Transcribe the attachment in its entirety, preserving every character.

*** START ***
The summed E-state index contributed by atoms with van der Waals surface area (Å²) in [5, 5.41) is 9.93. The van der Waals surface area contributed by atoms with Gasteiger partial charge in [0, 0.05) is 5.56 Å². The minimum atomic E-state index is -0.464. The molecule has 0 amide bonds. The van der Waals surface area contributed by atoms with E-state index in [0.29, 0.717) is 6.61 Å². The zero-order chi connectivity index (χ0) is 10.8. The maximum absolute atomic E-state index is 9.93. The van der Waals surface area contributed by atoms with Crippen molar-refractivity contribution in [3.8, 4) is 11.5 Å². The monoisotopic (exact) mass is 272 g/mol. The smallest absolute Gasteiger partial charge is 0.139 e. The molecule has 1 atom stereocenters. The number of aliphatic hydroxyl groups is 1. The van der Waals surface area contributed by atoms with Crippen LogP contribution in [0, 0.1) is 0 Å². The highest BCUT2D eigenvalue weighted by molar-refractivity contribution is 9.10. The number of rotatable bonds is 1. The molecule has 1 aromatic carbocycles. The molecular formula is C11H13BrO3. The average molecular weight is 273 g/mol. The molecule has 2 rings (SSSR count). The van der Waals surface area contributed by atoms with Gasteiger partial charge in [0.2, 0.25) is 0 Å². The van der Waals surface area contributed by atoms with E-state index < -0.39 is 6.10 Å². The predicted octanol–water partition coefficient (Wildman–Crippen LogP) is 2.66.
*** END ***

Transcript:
The summed E-state index contributed by atoms with van der Waals surface area (Å²) in [5, 5.41) is 9.93. The van der Waals surface area contributed by atoms with Gasteiger partial charge in [0, 0.05) is 5.56 Å². The minimum atomic E-state index is -0.464. The molecule has 0 amide bonds. The van der Waals surface area contributed by atoms with E-state index in [0.29, 0.717) is 6.61 Å². The zero-order chi connectivity index (χ0) is 10.8. The maximum absolute atomic E-state index is 9.93. The van der Waals surface area contributed by atoms with Crippen molar-refractivity contribution in [3.8, 4) is 11.5 Å². The monoisotopic (exact) mass is 272 g/mol. The smallest absolute Gasteiger partial charge is 0.139 e. The molecule has 1 atom stereocenters. The number of aliphatic hydroxyl groups is 1. The van der Waals surface area contributed by atoms with Crippen LogP contribution in [0, 0.1) is 0 Å². The highest BCUT2D eigenvalue weighted by molar-refractivity contribution is 9.10. The number of rotatable bonds is 1. The molecule has 1 aromatic carbocycles. The molecular formula is C11H13BrO3. The average molecular weight is 273 g/mol. The molecule has 2 rings (SSSR count). The van der Waals surface area contributed by atoms with Gasteiger partial charge in [0.2, 0.25) is 0 Å². The van der Waals surface area contributed by atoms with E-state index < -0.39 is 6.10 Å². The predicted octanol–water partition coefficient (Wildman–Crippen LogP) is 2.66.